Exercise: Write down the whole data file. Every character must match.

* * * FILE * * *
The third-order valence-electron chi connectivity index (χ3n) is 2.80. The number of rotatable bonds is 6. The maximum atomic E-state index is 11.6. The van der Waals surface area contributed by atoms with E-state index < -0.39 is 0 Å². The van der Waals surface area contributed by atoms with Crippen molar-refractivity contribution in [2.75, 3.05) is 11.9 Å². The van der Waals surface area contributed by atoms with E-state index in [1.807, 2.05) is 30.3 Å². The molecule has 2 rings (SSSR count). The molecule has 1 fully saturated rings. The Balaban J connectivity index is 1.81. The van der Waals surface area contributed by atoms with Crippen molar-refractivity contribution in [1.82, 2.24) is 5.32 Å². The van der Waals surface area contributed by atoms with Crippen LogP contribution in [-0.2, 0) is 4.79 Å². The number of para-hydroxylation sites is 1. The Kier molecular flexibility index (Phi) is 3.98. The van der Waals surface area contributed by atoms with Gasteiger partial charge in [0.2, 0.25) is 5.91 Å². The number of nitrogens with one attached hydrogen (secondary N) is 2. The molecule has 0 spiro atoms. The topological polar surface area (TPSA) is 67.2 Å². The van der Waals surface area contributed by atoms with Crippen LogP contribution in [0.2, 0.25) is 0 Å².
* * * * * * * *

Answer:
The third-order valence-electron chi connectivity index (χ3n) is 2.80. The number of rotatable bonds is 6. The maximum atomic E-state index is 11.6. The van der Waals surface area contributed by atoms with E-state index < -0.39 is 0 Å². The van der Waals surface area contributed by atoms with Crippen molar-refractivity contribution in [2.75, 3.05) is 11.9 Å². The van der Waals surface area contributed by atoms with E-state index in [1.807, 2.05) is 30.3 Å². The molecule has 2 rings (SSSR count). The molecule has 1 fully saturated rings. The Balaban J connectivity index is 1.81. The van der Waals surface area contributed by atoms with Crippen molar-refractivity contribution in [1.82, 2.24) is 5.32 Å². The van der Waals surface area contributed by atoms with Crippen LogP contribution in [-0.2, 0) is 4.79 Å². The number of para-hydroxylation sites is 1. The Kier molecular flexibility index (Phi) is 3.98. The van der Waals surface area contributed by atoms with Gasteiger partial charge in [0.2, 0.25) is 5.91 Å². The number of nitrogens with one attached hydrogen (secondary N) is 2. The molecule has 0 spiro atoms. The topological polar surface area (TPSA) is 67.2 Å². The van der Waals surface area contributed by atoms with Crippen LogP contribution in [0.2, 0.25) is 0 Å².